Individuals can have low sperm concentration in the ejaculate due to retrograde ejaculation, absence of the vas deferens, or other issues that cause obstruction in the body parts that carry the sperm through the reproductive organs. Think of the concentration of ejaculate as consisting of two parts: sperm and other bodily fluids. If anything gets in the way of the sperm being able to mix with the other body fluids, the concentration of the sperm in those body fluids will be low.
Total Sperm Number
Total sperm number is as simple as it sounds: the total number of sperm in one total ejaculation. This number is calculated by counting all of the sperm in a sample, regardless of sample size. The normal number for total sperm count is greater than or equal to 39 million sperm per ejaculate.
Initial motility looks at the percentage of sperm in a sample that is motile, or capable of motion. Ideally, an individual would want greater than or equal to 40% of the sperm in the sample to be in motion.
There are two types of sperm motility: progressive and non-progressive. Progressive motility is when the sperm makes active progress in its movement, either in a straight line or a circle. The sperm is capable of moving from one point to another, regardless of speed. Non-progressive motility is when the sperm is moving, but not able to travel in a way that makes progress from one point to another. A non-progressive sperm could be moving its tail but unable to swim.
When examining a semen sample, the technician will generally calculate total motility, which is progressive and non-progressive motility together. They will also look at the percentage of only progressively motile sperm. Higher progressive motility rates are related to higher rates of pregnancy.
Sperm are categorized into four different “grades” based on motility:
- Grade 1: Immotile: do not move at all
- Grade 2: Non-progressive motility: moving, but unable to make progress in any direction
- Grade 3: Non-linear motility: able to move forward, but does not travel in a straight line
- Grade 4: Progressive motility: travel in a straight line
Viscosity is a measure of the semen’s resistance to flow; the thicker the semen, the less likely it will be to flow. Maple syrup, for example, has a higher viscosity than water. Semen viscosity is graded on a scale of 1 to 4, with 1 being the least viscous (thinner) and 4 being the most viscous (thicker). A normal level of viscosity is less than 2. Semen that is too thick may impair the sperm’s ability to move.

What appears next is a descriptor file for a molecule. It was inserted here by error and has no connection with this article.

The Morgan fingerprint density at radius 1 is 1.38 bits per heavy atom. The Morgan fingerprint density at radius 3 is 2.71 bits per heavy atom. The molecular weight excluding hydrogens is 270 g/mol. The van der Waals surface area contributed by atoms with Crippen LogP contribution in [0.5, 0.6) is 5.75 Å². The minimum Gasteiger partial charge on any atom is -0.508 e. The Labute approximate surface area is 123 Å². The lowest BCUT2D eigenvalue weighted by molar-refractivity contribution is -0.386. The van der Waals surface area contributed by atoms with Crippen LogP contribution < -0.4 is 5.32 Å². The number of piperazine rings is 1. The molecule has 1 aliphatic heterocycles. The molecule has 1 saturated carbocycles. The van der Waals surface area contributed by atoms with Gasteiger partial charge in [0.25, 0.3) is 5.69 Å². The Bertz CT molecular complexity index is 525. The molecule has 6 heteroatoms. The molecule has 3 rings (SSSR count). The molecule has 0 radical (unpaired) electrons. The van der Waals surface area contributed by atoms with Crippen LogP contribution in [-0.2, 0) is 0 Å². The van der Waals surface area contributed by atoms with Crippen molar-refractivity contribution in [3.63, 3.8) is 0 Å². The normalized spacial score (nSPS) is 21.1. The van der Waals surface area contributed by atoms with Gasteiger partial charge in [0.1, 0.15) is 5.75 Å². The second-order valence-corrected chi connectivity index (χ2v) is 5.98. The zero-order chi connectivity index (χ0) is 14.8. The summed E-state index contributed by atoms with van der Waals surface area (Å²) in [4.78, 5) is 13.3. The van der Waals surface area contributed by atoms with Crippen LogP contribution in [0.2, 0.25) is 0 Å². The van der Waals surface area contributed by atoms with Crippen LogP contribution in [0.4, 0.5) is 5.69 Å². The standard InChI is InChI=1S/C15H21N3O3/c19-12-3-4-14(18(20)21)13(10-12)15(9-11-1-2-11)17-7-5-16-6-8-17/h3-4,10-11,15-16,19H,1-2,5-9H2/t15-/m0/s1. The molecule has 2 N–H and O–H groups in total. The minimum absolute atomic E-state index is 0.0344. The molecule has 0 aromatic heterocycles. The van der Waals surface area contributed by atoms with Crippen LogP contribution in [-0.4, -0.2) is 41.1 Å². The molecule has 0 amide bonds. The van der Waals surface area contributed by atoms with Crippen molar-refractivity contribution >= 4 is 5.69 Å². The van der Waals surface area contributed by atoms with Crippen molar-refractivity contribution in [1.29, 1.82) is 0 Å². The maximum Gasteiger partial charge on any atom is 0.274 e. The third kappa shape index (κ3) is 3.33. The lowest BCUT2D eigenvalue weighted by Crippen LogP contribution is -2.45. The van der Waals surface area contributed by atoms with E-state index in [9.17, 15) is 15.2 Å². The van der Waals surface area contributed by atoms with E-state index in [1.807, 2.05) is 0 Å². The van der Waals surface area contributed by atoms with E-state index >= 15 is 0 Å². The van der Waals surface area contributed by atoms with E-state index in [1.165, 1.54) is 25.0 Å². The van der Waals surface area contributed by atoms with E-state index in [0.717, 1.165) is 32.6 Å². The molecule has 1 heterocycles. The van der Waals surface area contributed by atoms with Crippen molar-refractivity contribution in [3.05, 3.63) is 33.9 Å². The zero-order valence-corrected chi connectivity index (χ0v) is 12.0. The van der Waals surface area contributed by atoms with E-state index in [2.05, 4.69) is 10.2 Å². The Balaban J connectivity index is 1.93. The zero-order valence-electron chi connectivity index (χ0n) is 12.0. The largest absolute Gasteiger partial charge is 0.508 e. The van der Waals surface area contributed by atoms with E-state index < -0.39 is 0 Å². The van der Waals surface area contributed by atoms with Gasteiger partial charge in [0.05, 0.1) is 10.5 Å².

Round cells are cells in the semen sample that are not sperm: for example, round cells can be skin cells, white blood cells, and individual sperm heads or tails. The presence of round cells may indicate an underlying problem, such as inflammation of the accessory glands or testicular damage. The fewer round cells in a sample, the better.
Sperm morphology refers to the physical form of the sperm; in other words, the size and shape of the sperm. When studying the sperm morphology in a sample, the technician looks at the size, shape, and any physical defects of the sperm under a microscope. Sperm can have defects of the head, midpiece, and/or tail. Examples of defects in sperm morphology include:
- A head that is too big, too small, too narrow, or too wide
- A neck that is bent, too thick, or too thin
- A tail that is too short, bent, or coiled
The percentages of normal and abnormal sperm cells in a sample are calculated. A normal, healthy sample has greater than or equal to 4% normal sperm cells; it would be expected to see more abnormal sperm than normal sperm.
For more information on semen analysis, explore these resources: